Norwich Pride – My First Pride Event

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Last week was the first time I had ever attended a Pride event in my life.  To be honest, I knind of feel a little ashamed saying that.  Despite not figuring out I’m trans until I was into my twenties I’ve known I’m Pansexual since my early teens, yet in all that time I’d never been to a large scale LGBT+ event in order to celebrate that fact.  Despite being a little nervous about what to expect I grabbed my trans flag, slung it over my shoulders like a cape and set off for a day of festivities.

Norwich didn’t disappoint.  Not only was the pride event itself full of happy and helpful organisations, people willing to chat and make friends, and more rainbows then the senses could handle, but it seemed like the whole of Norwich itself was in the mood to celebrate LGBT+ spirit.  From local coffee shops such as Mustards Coffee Bar (which had an amazing rainbow cake by the way), National Banks like Halifax, International chains like Starbucks and even the City Council Chambers were decked out in rainbow flags and messages of support.

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That’s what struck me most about the whole thing, the big community spirit that the event encouraged.  So many people were their to make friends and celebrate the diversity of the LGBT+ community, event staff and stall holders, attendees, even passersby in the street.  Other than one lone man with a crucifix who tried to protest the parade before being surrounded by supporters and drowned out their was no one around who tried to make any kind of trouble at all.

For someone who came from a fairly small town where I couldn’t walk through the streets without having abuse or threats shouted at me this positivity was somewhat alien to me.  But it was a good thing.  I’m not isolated, I know that theirs a larger LGBT+ community out there, just the fact that I’m writing this article for people to read shows that I’m a part of that community even in a small way, but actually seeing that community in person, being their and feeling it, that was something amazing.

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Pride is important for this reason, it helps you to know that you’re not alone.  Even if you’re active on line, or at a local group being part of the LGBT+ community can be incredibly lonely.  Even when you’re surrounded by people you can feel completely isolated.  Even on my best days I sometimes feel that way.  Pride helped me with that.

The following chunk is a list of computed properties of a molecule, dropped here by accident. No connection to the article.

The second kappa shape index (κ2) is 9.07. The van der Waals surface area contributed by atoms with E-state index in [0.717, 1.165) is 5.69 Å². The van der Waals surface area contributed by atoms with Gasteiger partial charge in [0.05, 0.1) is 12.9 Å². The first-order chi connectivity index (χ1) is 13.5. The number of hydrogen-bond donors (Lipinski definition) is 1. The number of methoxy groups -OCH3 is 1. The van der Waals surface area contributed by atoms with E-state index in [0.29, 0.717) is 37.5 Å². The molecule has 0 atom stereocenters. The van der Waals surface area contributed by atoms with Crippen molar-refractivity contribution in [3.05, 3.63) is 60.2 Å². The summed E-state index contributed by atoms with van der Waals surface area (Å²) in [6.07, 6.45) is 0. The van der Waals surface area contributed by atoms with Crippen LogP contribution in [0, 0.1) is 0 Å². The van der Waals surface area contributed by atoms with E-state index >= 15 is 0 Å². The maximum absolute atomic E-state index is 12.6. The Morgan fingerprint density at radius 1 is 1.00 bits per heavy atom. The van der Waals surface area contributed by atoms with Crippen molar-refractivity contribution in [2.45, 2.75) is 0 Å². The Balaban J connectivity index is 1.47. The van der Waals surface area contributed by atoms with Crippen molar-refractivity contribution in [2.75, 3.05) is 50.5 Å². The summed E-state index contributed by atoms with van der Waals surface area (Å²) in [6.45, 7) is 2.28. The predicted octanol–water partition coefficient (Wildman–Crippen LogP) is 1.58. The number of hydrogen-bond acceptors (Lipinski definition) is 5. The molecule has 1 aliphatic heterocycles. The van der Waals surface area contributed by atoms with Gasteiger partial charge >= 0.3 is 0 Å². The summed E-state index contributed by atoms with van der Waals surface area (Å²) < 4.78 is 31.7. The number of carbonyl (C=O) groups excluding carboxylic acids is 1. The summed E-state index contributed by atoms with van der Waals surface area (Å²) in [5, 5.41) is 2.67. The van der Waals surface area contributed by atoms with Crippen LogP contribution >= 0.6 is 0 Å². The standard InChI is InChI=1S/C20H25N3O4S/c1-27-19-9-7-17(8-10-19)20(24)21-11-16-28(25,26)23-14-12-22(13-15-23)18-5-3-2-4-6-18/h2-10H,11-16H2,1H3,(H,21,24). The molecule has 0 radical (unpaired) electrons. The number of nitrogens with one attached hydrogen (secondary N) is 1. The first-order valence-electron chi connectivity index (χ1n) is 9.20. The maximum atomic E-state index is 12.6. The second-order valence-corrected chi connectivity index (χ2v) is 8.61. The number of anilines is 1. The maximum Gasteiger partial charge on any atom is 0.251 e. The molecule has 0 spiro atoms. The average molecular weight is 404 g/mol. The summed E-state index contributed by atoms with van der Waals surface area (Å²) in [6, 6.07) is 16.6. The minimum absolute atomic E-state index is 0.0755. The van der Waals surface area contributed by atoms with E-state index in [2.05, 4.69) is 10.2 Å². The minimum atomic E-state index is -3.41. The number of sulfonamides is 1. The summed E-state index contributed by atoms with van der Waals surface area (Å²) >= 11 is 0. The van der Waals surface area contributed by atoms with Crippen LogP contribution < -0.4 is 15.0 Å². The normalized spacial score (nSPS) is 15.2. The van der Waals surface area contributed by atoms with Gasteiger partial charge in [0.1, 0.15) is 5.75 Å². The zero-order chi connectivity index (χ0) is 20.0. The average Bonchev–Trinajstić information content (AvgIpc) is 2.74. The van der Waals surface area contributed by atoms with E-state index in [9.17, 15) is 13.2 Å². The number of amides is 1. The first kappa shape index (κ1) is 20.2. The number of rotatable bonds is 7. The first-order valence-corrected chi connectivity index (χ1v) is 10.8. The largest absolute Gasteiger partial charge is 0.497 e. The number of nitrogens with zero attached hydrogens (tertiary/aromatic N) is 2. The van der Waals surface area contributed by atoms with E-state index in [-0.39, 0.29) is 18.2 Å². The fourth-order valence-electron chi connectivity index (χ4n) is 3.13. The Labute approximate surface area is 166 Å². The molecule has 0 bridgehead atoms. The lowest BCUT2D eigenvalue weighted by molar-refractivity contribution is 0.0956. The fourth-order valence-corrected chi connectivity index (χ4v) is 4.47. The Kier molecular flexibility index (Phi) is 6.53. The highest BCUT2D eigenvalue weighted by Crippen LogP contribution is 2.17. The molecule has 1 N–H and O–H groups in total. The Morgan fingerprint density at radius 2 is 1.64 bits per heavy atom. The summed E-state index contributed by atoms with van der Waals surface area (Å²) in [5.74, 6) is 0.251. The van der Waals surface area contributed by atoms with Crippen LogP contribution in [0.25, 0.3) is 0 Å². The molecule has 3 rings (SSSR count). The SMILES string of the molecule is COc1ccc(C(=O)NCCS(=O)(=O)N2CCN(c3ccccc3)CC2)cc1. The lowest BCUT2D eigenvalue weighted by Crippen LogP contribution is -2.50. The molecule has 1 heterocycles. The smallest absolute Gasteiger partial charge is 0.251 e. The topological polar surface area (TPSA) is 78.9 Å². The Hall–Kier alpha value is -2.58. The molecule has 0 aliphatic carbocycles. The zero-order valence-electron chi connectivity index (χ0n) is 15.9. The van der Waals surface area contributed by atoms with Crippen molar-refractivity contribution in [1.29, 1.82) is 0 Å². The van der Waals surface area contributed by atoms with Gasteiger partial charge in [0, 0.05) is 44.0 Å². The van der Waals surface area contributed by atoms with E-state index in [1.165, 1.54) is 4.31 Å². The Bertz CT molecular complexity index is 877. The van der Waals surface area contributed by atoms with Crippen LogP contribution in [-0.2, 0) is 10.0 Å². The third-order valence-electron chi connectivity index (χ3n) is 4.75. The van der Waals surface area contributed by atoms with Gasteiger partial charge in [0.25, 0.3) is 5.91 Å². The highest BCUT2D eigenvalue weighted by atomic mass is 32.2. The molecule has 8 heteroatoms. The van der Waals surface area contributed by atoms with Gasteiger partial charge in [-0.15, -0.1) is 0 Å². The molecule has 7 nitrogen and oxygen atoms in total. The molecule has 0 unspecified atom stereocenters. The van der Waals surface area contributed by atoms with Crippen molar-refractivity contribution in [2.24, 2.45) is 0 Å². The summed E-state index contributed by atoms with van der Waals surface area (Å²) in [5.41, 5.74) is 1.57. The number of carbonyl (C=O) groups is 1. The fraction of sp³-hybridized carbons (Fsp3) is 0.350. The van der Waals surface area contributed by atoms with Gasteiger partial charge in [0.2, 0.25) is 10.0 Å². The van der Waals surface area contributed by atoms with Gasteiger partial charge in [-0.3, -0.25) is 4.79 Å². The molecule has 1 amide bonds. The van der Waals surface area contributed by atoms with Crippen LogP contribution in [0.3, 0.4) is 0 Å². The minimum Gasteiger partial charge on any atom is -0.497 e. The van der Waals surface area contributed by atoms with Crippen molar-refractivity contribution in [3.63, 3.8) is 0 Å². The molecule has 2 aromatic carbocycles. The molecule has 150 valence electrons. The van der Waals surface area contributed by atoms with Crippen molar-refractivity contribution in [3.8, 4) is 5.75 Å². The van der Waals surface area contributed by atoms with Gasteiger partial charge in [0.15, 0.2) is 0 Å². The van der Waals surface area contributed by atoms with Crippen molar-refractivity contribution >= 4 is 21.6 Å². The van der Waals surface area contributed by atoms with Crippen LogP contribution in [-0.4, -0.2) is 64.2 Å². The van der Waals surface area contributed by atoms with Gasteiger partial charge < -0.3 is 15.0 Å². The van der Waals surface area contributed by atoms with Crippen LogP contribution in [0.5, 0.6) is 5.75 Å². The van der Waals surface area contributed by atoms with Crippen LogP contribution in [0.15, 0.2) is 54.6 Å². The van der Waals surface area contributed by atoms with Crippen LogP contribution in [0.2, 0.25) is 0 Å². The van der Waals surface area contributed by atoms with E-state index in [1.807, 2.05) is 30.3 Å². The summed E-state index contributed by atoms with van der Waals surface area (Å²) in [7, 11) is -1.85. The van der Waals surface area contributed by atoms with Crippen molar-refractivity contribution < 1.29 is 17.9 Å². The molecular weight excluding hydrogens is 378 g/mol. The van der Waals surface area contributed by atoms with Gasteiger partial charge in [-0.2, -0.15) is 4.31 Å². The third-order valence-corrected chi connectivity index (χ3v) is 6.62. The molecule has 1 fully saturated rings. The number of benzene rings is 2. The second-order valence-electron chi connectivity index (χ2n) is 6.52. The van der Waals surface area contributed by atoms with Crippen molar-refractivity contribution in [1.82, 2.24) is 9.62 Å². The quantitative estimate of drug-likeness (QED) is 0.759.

It didn’t matter if you were gay, lesbian, trans, pansexual, gender fluid, bisexual or straight, if you were a part of the community or a supporter than you were accepted, you were amongst friends and you were safe.  That feeling of being part of a larger whole has never been stronger for me than since my first Pride.  Obviously I knew that there were other LGBT+ people out their, but I never felt it before.

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If you’ve never been to a Pride event before then please, try to go along to one.  It doesn’t matter if you LGBT+ or not, if you believe in the cause or you need encouragement that you’re not alone in the world, that their are other people who understand and accept you then go along.  Pride events are important not just to celebrate our diversity and show the world how amazing we are, they’re also their to help the community too.

I know one thing, I’m definitely going to more Pride events in the future, and I can’t wait until my next one.

Amy.

xx

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Amy is a journalist and editor contributing the websites Planet Transgender, Gay News Network, The Bottle Episode, The Retro Box and Claire Channel. Amy is also a published comic book writer and letterer.

In addition to her writing Amy has also worked with the Centre For Hate Crime Studies in Leicester and has worked in the capacity of an advisor to the United Nations Entity For Gender Equality and The Empowerment of Women.

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